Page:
The expansive lawns of Yerba Buena Gardens, located in the cultural heart of downtown San Francisco, will showcase colorful social distancing spheres by local artists beginning Friday, September 25, 2020 with the bold, enveloping “Infinite Center, infinite sun” by Tosha Stimage.
“Infinite Sun” Lawn Art & Social Distancing Circles
September 25-October 25, 2020
Yerba Buena Gardens
But note that the art will slowly fade away
- Next art installation begins Friday, November 13th
Stimage’s images are the first in a series of installations of the Lawn Art Project by the Yerba Buena Gardens Conservancy, the nonprofit organization that oversees operations of Yerba Buena Gardens. The two debut installations are curated by Yerba Buena Center for the Arts (YBCA) and supported by a grant from the Yerba Buena Community Benefit District, with artist fees co-supported by YBCA.
Subsequent installations will involve a diverse collection of artists, shapes and eclectic designs. Stimage’s installation will be in the Gardens through Sunday, October 25, and will slowly fade with the natural growth of the grass to make way for the next installation.
The work of artist, designer, and architect June Grant will be on display beginning Friday, November 13.
“The Lawn Art Project highlights the vitality and strength of the Bay Area arts scene. It also encourages people to safely enjoy art outdoors, and the Gardens’ greenscape,” said Scott Rowitz, executive director of the Yerba Buena Gardens Conservancy. “The Conservancy is excited about exploring ways for artists and visitors to interact with art in a safe, clean, and inspiring natural environment. We feel so fortunate to have this big, beautiful lawn to use as a canvas. Tosha’s social distance-inspired designs are purposely larger so visitors can be within them, or view them as a source of inspiration.“
Nineteen of Stimage’s designs will be stenciled on the Garden’s lawn, which serves a green centerpiece adjacent to the Martin Luther King, Jr. Memorial and Waterfall, YBCA, SFMOMA, METREON and the Contemporary Jewish Museum. Stimage said each pattern, which will be created with grass-safe paint, is a “12-foot explosion of color” with a repeating pattern that expands outwards from a central point, row by row, into the grassy esplanade.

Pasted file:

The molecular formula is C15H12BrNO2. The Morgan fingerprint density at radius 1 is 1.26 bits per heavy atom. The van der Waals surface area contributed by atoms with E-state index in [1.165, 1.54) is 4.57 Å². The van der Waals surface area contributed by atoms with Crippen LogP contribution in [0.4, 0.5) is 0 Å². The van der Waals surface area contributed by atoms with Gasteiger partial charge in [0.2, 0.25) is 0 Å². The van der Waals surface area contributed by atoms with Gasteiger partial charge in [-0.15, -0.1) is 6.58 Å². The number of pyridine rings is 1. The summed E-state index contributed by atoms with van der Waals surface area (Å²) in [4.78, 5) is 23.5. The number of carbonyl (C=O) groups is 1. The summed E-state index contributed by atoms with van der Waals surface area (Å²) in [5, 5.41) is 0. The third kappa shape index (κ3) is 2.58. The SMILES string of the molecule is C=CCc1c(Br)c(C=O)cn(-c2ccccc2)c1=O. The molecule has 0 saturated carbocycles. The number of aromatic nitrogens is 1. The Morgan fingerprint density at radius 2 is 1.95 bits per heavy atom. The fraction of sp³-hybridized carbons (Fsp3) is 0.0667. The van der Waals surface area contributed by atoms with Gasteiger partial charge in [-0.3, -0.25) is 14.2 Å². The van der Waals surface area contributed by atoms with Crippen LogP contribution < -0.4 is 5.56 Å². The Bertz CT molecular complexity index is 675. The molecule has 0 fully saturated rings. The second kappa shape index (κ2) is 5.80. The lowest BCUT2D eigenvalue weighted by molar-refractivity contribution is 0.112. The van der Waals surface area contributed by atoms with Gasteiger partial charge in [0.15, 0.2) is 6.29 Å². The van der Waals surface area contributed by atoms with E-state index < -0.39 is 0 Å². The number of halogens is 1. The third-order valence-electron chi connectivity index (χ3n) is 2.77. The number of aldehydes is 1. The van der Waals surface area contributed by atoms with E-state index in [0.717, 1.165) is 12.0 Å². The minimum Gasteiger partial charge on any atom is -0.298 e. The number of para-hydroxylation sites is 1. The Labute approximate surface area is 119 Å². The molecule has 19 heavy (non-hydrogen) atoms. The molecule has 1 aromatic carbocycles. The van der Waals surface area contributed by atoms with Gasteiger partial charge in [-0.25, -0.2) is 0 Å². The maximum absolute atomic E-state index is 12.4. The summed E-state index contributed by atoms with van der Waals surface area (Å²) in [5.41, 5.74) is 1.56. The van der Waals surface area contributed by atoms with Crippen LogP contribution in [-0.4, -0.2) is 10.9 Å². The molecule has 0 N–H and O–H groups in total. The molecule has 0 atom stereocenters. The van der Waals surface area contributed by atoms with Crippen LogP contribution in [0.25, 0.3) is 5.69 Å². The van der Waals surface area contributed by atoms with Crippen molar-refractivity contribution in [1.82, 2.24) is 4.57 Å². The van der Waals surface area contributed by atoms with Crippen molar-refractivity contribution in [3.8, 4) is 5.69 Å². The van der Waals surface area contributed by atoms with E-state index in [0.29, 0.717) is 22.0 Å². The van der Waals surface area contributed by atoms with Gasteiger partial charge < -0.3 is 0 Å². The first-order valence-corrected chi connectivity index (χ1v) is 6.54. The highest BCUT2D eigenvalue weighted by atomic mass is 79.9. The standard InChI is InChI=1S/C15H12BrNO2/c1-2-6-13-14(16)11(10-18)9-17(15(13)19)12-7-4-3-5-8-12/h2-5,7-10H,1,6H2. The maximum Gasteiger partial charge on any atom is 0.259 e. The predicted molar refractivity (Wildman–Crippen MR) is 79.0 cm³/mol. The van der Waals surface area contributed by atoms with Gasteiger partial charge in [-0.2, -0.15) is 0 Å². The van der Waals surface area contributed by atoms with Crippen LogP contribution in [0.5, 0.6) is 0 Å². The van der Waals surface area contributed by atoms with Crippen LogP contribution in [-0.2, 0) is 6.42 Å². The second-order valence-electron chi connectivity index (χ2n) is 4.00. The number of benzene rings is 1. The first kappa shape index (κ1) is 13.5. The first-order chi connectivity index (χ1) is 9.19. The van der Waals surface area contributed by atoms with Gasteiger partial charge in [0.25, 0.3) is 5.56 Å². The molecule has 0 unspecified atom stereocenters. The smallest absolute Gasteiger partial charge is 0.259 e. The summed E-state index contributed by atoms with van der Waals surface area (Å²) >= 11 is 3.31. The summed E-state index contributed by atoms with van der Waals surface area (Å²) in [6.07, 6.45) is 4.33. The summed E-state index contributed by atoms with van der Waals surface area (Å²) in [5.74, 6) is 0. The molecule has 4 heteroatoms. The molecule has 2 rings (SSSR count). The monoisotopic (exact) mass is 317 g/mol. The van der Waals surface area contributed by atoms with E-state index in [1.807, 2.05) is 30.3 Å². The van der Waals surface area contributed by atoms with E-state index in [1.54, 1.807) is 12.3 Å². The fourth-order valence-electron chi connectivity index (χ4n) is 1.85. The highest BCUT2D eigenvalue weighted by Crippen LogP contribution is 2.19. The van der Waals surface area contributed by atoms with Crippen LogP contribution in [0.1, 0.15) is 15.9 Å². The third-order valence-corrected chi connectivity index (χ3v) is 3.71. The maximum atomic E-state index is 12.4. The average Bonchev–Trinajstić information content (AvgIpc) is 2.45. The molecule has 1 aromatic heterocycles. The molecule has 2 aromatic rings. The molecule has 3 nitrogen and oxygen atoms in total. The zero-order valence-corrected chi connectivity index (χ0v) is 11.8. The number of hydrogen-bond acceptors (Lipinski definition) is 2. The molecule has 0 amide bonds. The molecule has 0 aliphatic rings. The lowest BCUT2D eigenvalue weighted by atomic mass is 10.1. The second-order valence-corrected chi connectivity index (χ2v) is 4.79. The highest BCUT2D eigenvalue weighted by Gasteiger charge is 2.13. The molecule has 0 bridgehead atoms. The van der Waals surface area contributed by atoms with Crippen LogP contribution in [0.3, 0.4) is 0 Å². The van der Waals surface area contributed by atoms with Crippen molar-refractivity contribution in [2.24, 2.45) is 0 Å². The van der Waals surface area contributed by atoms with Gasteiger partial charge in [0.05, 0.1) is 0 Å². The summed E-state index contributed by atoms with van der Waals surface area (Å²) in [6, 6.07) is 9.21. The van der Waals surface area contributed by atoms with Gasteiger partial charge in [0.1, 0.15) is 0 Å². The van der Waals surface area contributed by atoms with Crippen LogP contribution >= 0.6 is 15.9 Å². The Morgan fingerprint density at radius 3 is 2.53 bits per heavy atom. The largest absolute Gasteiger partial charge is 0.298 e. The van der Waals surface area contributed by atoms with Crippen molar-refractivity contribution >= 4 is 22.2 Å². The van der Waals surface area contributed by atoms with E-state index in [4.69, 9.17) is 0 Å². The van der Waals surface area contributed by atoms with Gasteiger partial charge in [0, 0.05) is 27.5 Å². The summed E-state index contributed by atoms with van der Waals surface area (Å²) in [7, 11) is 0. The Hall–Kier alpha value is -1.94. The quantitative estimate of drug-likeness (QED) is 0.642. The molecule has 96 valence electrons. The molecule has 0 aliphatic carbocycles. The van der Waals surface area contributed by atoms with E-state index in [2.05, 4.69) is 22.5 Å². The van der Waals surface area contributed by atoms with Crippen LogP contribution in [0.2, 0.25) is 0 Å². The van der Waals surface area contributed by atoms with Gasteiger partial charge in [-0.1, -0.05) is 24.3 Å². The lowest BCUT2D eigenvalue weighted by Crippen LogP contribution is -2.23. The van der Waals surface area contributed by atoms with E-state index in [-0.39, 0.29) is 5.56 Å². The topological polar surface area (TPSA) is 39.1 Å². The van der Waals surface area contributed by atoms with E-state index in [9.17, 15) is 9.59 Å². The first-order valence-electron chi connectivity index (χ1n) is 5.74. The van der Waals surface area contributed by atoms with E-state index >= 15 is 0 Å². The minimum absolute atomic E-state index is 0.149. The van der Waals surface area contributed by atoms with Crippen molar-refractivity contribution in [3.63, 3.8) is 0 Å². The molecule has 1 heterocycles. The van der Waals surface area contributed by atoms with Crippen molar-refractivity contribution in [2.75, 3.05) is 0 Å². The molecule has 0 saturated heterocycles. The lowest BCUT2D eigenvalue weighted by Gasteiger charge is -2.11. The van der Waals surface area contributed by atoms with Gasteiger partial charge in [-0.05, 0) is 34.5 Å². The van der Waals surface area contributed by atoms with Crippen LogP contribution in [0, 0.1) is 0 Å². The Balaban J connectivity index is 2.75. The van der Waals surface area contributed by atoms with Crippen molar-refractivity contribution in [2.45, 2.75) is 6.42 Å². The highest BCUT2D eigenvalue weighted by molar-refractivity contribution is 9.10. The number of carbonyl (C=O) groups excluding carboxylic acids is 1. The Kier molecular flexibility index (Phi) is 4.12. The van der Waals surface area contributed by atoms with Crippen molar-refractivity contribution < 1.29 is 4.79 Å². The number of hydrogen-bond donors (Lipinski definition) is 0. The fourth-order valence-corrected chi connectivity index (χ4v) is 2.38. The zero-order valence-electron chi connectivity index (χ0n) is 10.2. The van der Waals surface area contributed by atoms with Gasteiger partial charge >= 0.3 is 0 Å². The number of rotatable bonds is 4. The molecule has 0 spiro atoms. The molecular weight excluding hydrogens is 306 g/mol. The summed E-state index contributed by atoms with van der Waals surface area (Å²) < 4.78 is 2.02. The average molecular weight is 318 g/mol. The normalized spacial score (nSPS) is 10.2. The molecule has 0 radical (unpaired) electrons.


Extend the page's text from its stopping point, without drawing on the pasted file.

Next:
“The design can be interpreted a number of ways — that’s always the intention,” said Stimage. “Seeds parachuting from a dandelion, the pull of a magnet, a star exploding, even molecules colliding. The image is just a symbol, where there ceases to be a point. It is the suggestion of infinite love radiating from each center, in a mutually shared space.”
Stimage is a multidisciplinary artist and educator living and working in Berkeley. Her practice explores language and the connections between ideas, humans, time, and space. She is the recipient of numerous grants and awards including The Murphy Cadogan Contemporary Art Award, The Toby Devan Lewis Award and a Svane Family Foundation grant. She is a Facebook Artist in Residence, AICAD Teaching Fellow, Real Time and Space Artist in Residence, and YBCA Political Power Fellow.